Disk function—both in gravity and microgravity—has several aspects. The center of the disk, he noted, is an osmotic pump, attracting and emitting water. Water from blood vessels and bone inflates the disk, creating tension, and giving the spine its mechanical stability. Additionally, because the disk itself has no blood vessels, it must get its nutrition from the surrounding bone.
This permeability between the disk nucleus and the adjacent bone is important for transport, but it can also allow fluids to leave the disk. The result is a dynamic relationship between load, hydration, and disk height. According to Dr. Lotz, the impact of microgravity on this exchange might be one reason that astronauts experience back pain.
On earth, loads placed on the spine during the day force water out. At night, the water is replenished, stiffening the spine and increasing disk height. In space, with less loading, less water is forced out and the spines of astronauts change both their height and shape, becoming longer and straighter. This loss of lordosis, if it results in exceeding normal range of motion, could damage tissue and alter the behavior of cells.
“In addition to this, an active stiffness from tissues and muscles is at work that helps keep us upright,” explained Dr. Lotz. “Our trunk mass wants to tip us one way, and passive tissues, ligaments, tendons, and muscles, tend to keep us up. This dynamic balance is critical in the lower lumbar spine.”
Researchers hypothesized that both a biologic and a biomechanical homeostasis has evolved in gravity conditions and is disturbed during space flight. Surrogate experiments on earth have supported this theory. Photos of Russian astronauts who have spent nearly 4 months in space show how the spine lengthens and straightens, losing both kyphosis and lordosis as a result of the combination of loss of muscle tone and increasing pressure in the disk.
“If the interplay of passive and active tissues around the spine is disturbed,” noted Dr. Lotz, “tissues become damaged, basically by exceeding the range of motion of passive tissues because the active tissues aren’t participating.”
Another area of research is focused on the environment of the cells. Ongoing studies are examining the relationship between load and perfusion; changes in perfusion can have an adverse effect on the disk cells.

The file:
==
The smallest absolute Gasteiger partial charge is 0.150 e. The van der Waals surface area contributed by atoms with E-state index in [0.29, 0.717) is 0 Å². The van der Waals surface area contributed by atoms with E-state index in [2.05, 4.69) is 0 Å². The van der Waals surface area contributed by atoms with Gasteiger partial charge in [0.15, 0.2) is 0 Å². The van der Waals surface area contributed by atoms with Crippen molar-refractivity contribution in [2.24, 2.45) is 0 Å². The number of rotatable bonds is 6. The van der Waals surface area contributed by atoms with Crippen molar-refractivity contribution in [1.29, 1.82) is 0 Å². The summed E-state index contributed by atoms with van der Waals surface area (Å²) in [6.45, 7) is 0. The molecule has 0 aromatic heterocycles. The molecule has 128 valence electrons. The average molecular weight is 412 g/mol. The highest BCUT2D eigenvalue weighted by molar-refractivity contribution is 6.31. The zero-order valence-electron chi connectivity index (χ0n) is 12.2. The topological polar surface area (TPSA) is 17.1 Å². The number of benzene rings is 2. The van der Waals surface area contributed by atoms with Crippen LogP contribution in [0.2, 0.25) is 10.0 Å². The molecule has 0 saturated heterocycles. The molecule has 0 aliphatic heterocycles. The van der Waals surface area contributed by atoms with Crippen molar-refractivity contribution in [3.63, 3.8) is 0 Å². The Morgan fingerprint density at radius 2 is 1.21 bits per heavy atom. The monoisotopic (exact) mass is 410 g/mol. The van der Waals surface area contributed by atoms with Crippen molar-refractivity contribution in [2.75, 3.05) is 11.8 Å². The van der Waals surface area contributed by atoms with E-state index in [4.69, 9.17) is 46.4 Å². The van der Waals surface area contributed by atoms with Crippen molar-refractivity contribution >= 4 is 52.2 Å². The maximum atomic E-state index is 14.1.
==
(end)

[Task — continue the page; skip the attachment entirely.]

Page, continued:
The geometry of bone
According to Dr. Almeida, microgravity changes the both the volume and thickness of bone. Working with the pelvic bones of mice, he focused on the impact of microgravity on the cellular pathways involved in bone loss.
“We think that the mechanical stimulus of gravity is important to keep tissue regeneration at a normal rate; in microgravity, tissue regenerative deficits may be one explanation for the long term loss of loss of bone, muscle, and other tissues,” he said. “Microgravity may be inhibiting the process by which a variety of stem cells go on to regenerate tissues.” His research looked at bone and bone marrow, analyzing both cellular and gene expression components to see whether this hypothesis worked.
Researchers found that the volume of bone in the pelvic bones of mice that spent 2 weeks in space decreased by 6 percent; the bone thickness decreased by 12 percent; and the ischium itself changed shape, straightening from a 159-degree angle to a 166-degree angle. The marrow cavity became enlarged, consistent with the loss of trabecular bridges between the two sides of bone.
“Recently, more importance has been given to the role of osteocytes in bone degradation,” said Dr. Almeida. “All it takes is a small degradation of the surface of lacunae for a lot of calcium to be released; we wanted to know whether spaceflight induced osteocytic osteolysis. We think that in space, we have both the conventional degradation of bone by osteoclasts as well as this process of osteocytic osteolysis.”
If this is true, long-term spaceflight could result in considerable tissue breakdown, because cells may be regenerated at a slower pace than they degenerate. Cell growth continues, but may not be adequate to replace the lost cells. “Long-term biological experiments in microgravity on the International Space Station are needed to resolve these questions,” he concluded.